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practical system of elocutionary rules, which may be a consistent and reliable guide to the pupil in reading aloud and in declamation, has been continually baffled. The subject is not one that, in its nature, admits of a resolution into rigid analytical rules. Thought and language being as various as the minds of men, the inflections of the human voice must partake of their plastic quality; and passion and genuine emotion must break through all the rules which theorists can frame. Anatomy is a curious and a profitable study; but what if we were to tell the pugilist that, in order to give a blow with due effect, he ought to know how the muscles depend for their powers of contraction and relaxation on the nerves, and how the nerves issue from the brain and the spinal marrow, with similar facts, requiring, perhaps, a lifetime of study for their proper comprehension, — would he not laugh at us for our advice? And yet, even more unreasonable is it to say, that, to accomplish ourselves in reading and speaking, we must be able to classify a sentence under the head of (looseor (compact,) and their subdivisions, and then to glibly enunciate it according to some arbitrary rule, to which, the probability is, there are many unsurmised exceptions. When Edmund Kean thrilled the heart of a great audience with the tones of indescribable pathos which he imparted to the words, –

« Othello's occupation's gone,”

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it would have puzzled him to tell whether the sentence was a “simple declarative or an “imperfect loose.) He knew as little of intensive slides,» «bends,» «sweeps, and closes, as Cribb, the boxer, did of osteology. He studied the intonation which most touched his own heart; and he gave it, reckless of rules, or, rather, guided by that paramount rule, which seeks the highest triumphs of art in elocution in the most genuine utterances of nature.

Attention is the secret of success in speaking, as in other departments of human effort. Sir Isaac Newton was one day asked how he had discovered the true system of the universe. He replied, “By continually thinking upon it." He was frequently heard to declare that, if he had done the world any services, it was due to nothing but industry and patient thought; that he kept the subject under considera'ion constantly before him, and waited till the first dawning opened gradually, by little and little, into a full and clear light.) Attention to the meaning and full effect of what we utter in declamation will guide us, better than any system of marks, in a right disposition of emphasis and inflection. By attention, bad habits are detected and repudiated, and happy graces are seized and adopted. Demosthenes had a habit of raising one shoulder when he spoke. He corrected it by suspending a sword, so that the point would pierce the offending member when unduly elevated. He had a defective utterance, and this he amended by practicing declamation with pebbles in his mouth.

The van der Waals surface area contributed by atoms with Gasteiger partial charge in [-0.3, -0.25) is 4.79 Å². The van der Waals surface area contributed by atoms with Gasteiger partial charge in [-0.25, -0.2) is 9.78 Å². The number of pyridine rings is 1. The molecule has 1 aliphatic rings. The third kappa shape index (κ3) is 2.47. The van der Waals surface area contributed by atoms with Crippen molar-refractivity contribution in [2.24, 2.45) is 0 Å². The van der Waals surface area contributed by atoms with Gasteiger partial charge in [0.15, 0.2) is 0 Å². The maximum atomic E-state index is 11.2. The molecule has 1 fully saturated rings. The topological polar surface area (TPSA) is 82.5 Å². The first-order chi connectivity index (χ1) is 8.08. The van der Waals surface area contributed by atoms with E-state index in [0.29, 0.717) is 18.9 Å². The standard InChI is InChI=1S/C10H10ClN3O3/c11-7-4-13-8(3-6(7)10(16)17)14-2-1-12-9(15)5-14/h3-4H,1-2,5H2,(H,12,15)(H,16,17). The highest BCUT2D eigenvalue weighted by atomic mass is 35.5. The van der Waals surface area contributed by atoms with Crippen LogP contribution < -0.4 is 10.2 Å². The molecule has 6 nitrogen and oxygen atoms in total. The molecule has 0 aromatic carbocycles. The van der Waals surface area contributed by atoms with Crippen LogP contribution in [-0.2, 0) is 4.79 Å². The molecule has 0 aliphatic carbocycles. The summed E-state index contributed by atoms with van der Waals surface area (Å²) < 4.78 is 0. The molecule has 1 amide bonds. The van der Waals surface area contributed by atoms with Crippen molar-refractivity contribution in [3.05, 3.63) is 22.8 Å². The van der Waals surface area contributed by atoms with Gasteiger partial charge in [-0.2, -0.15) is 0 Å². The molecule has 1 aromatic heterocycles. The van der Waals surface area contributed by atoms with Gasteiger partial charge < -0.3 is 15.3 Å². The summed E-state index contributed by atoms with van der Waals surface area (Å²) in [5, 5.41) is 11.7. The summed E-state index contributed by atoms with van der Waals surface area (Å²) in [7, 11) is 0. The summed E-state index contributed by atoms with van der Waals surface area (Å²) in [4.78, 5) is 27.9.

Practice in elocution, under the guidance, if possible, of an intelligent instructor, will lead to more solid results than the most devoted endeavors to learn, by written rules, what is above all human attempt at circumscription and confine. Possess your mind fully with the spirit of what you have to utter, and the right utterance will come by practice. If it be a political speech of a markable character, acquaint yourself with the circumstances under which it was originally uttered; with the history and peculiarities of the speaker; and with the interests which were at stake at the time. Enter, with all the warmth of your imaginative faculty, into the speaker's feelings; lose yourself in the occasion; let his words be stamped on your memory; and do not tire in repeating them aloud, with such action and emphasis as attention will suggest and improve, until you have acquired that facility in the utterance which is essential to an effective

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delivery before an audience. It it be a poem which you have to recite, study to partake the enthusiasm which the author felt in the composition. Let the poetical element in your nature be aroused, and give it full play in the utterance of «thoughts that breathe, and words that burn.»

The practice of frequent public declamation in schools cannot be too much commended.

The advantages of such training, if not immediate, will be recognized later in life. In awakening attention, inspiring confidence, acquainting the pupil with the selectest models of oratory, compelling him to try his voice before an audience, and impressing him with a sense of the importance of elocutionary culture, the benefits which accrue from these exercises are inestimable. The late John Quincy Adams used to trace to his simple habit of reciting, in obedience to his father, Collins's little ode, «How Sleep the Brave,) etc., the germ of a patriotic inspiration, the effects of which he felt throughout his public career, together with the early culture of a taste for elocution, which was of great influence in shaping his future pursuits.

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JOEL TYLER HEADLEY

(1813-)

OEL TYLER HEADLEY, a well-known American writer, was born in

Delaware County, New York, December 30th, 1813. He wrote a